Take Your Mama to Work Today
Take Your Mama to Work Today
Atheneum Books for Young Readers, Hardcover, 9781416970958, 40pp.
Publication Date: March 20, 2012
When Violet visits her mom's office on Take Your Child to Work Day (or snow days, or school holidays, or babysitter-is-sick days), she is very helpful. She answers the phone (once she stops accidentally hanging up on people ), makes business cards (after adding a snazzy personal touch ), learns how to use the paper shredder (and discovers how to make her very own confetti ), and gives the boss pointers on his presentation. With a little mayhem--and a lot of joy--Violet makes her mark on the office
Whimsical text and effervescent illustrations highlight the indelible spirit of Violet, an adorable character young readers and parents alike will delight in knowing.
“Reichert embellishes a narrative style reminiscent of Laura Numeroff’s in the If You Give… series and presents a sturdy heroine evocative of Kay Thompson’s Eloise…. Many families will enjoy the interplay here between mother (efficient and loving) and daughter (sky’s the limit).”
—Kirkus Reviews, January 1, 2012
“Violet proves to be a more benevolent, less spoiled version of Eloise…those still too young for the labor force should get a kick out of seeing how easy it is to discombobulate the button-down mind.”
--Publishers Weekly, January 16, 2012
“Boiger’s whimsical watercolor illustrations show the charismatic little helper playing chair tag to “liven things up” in a meeting and teaching an adult how to add a “snazzy personal touch” by lying face down on the copy machine. Lots of cheeky fun that’s sure to elicit giggles.”
—School Library Journal, February 2012
“Young Violet offers children plenty of advice for the professional world in this lighthearted tale that uses the circular, second-person style of Laura Numeroff’s If You Give . . . series…. Eloise-esque illustrations expertly capture the exuberant girl’s innocuous misbehavior as well as all of the exhausted adults.... Children will relate to Violet’s enthusiasm to return to the office, and adults will recognize the coworkers’ subtle eye rolling.”
—Booklist, March 15, 2012
“Violet is the perfect office assistant on Take Your Child to Work Day—she helps the boss with his presentation, answers her mother's phone, and delivers packages to the mailroom. Her antics along the way "may" not be quite so helpful, but don't tell her that! Adorable illustrations by Alexandra Boiger ramp up the fun.”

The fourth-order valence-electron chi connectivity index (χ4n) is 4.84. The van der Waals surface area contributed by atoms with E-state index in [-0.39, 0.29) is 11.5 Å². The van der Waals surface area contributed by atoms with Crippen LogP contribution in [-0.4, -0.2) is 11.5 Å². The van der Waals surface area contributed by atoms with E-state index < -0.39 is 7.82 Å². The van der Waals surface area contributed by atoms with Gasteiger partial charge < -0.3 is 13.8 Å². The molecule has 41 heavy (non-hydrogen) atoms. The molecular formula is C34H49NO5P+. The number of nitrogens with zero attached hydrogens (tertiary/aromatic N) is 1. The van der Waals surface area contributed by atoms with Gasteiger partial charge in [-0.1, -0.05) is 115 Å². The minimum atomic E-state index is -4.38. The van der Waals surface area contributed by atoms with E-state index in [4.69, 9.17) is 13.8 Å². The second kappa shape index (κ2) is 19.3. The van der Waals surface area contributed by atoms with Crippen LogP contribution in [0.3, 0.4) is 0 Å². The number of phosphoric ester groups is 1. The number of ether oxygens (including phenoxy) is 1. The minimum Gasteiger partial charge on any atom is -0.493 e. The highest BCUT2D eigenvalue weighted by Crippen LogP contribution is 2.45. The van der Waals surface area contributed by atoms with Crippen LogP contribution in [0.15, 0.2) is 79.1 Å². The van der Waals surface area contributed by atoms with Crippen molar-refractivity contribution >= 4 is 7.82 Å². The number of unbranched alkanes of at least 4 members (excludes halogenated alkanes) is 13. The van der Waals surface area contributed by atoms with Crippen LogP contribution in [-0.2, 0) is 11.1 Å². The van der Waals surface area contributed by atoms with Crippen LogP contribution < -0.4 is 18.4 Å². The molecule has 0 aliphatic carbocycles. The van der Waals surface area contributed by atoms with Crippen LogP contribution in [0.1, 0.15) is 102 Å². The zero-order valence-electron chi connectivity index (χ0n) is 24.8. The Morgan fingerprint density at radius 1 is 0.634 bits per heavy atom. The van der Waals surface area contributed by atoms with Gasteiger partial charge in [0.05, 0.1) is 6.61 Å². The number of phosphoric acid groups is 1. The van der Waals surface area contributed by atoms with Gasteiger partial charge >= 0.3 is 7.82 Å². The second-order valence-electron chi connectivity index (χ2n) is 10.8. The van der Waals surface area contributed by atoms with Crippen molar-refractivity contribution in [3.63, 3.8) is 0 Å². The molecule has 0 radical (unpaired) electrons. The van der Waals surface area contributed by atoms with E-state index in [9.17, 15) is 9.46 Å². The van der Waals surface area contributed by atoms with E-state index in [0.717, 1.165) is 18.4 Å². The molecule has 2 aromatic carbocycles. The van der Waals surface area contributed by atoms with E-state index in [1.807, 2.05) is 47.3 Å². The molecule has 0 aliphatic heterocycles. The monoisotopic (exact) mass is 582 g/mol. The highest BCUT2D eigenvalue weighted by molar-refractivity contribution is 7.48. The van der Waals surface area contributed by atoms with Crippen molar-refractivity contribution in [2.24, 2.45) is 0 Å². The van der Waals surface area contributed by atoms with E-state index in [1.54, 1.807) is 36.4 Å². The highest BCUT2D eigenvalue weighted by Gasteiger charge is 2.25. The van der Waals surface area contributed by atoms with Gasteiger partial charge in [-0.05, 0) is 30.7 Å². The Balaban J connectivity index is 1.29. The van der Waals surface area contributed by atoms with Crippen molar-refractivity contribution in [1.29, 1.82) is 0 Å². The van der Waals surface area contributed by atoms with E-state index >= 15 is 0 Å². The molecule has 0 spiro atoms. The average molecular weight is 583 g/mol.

—Scholastic Parent & Child, April 13, 2012
“Boiger’s pencil and black tea drawings, punched up with bits of watercolor, effectively display time and movement with just the right amount of chaos as she sets adults off-kilter and places Violet everywhere at once. Sly comparisons of coffee breaks to school snack time and mid-afternoon slumps to naptime remind adult readers that they probably really did learn all they need to know in kindergarten, but what really makes this narrative work is the fact that Violet is clearly the heir to Kay Thompson’s Eloise. Her obstreperous energy, brazen confidence in the face of adults, and even her body type, with its poochy little tummy and continually upturned chin, charm audiences for the same reasons that Eloise did, suggesting that every stodgy grownup space needs a pixie.
Hence this is one of those books clearly aimed at two audiences: the children who will delight in reading about a freedom they would never enjoy without serious consequences, and the adults who need reminding that yeah, it’s tough, but they love their kids anyway.”
—The Bulletin of the Center for Children’s Books, May 2012
“In these overloaded days of work/life blur, few parents need Take Our Daughters and Sons to Work Day as an excuse to drag children in…. And what's not to like when you get there? The secret candy drawer, "all the fuss" of doting (or procrastinating) colleagues and snack time, otherwise known as coffee break. This "Eloise"-without-the-attitude (and let's face it, the office is no Plaza) offers an amusing and semi-informative take on what Mom does all day. It may also come in handy.”
—The New York Times Book Review, Children’s Bookshelf, May 13, 2012